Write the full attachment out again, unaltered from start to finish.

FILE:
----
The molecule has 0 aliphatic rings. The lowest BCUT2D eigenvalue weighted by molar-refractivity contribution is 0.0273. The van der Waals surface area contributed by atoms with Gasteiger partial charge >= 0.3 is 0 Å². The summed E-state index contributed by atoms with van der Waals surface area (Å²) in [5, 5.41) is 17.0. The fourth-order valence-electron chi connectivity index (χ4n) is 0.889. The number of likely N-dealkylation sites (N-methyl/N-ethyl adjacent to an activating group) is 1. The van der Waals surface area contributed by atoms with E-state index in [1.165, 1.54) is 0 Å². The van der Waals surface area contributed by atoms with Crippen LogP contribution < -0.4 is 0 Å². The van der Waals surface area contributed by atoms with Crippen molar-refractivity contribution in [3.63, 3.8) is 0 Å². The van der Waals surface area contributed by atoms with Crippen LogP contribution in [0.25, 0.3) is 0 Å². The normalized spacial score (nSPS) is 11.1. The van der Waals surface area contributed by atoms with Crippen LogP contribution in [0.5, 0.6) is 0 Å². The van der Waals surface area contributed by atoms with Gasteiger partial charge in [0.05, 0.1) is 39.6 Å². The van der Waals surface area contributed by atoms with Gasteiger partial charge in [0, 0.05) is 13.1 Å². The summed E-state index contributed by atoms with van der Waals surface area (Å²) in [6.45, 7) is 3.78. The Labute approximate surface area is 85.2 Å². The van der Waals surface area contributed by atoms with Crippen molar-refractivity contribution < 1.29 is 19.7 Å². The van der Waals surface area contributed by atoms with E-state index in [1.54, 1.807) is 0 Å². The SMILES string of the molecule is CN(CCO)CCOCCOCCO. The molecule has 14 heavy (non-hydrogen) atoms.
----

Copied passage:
The molecule has 0 aliphatic rings. The lowest BCUT2D eigenvalue weighted by molar-refractivity contribution is 0.0273. The van der Waals surface area contributed by atoms with Gasteiger partial charge >= 0.3 is 0 Å². The summed E-state index contributed by atoms with van der Waals surface area (Å²) in [5, 5.41) is 17.0. The fourth-order valence-electron chi connectivity index (χ4n) is 0.889. The number of likely N-dealkylation sites (N-methyl/N-ethyl adjacent to an activating group) is 1. The van der Waals surface area contributed by atoms with E-state index in [1.165, 1.54) is 0 Å². The van der Waals surface area contributed by atoms with Crippen LogP contribution < -0.4 is 0 Å². The van der Waals surface area contributed by atoms with Crippen molar-refractivity contribution in [3.63, 3.8) is 0 Å². The van der Waals surface area contributed by atoms with Crippen LogP contribution in [0.25, 0.3) is 0 Å². The normalized spacial score (nSPS) is 11.1. The van der Waals surface area contributed by atoms with Crippen LogP contribution in [0.5, 0.6) is 0 Å². The van der Waals surface area contributed by atoms with Gasteiger partial charge in [0.05, 0.1) is 39.6 Å². The van der Waals surface area contributed by atoms with Gasteiger partial charge in [0, 0.05) is 13.1 Å². The summed E-state index contributed by atoms with van der Waals surface area (Å²) in [6.45, 7) is 3.78. The Labute approximate surface area is 85.2 Å². The van der Waals surface area contributed by atoms with Crippen molar-refractivity contribution < 1.29 is 19.7 Å². The van der Waals surface area contributed by atoms with E-state index in [1.54, 1.807) is 0 Å². The SMILES string of the molecule is CN(CCO)CCOCCOCCO. The molecule has 14 heavy (non-hydrogen) atoms.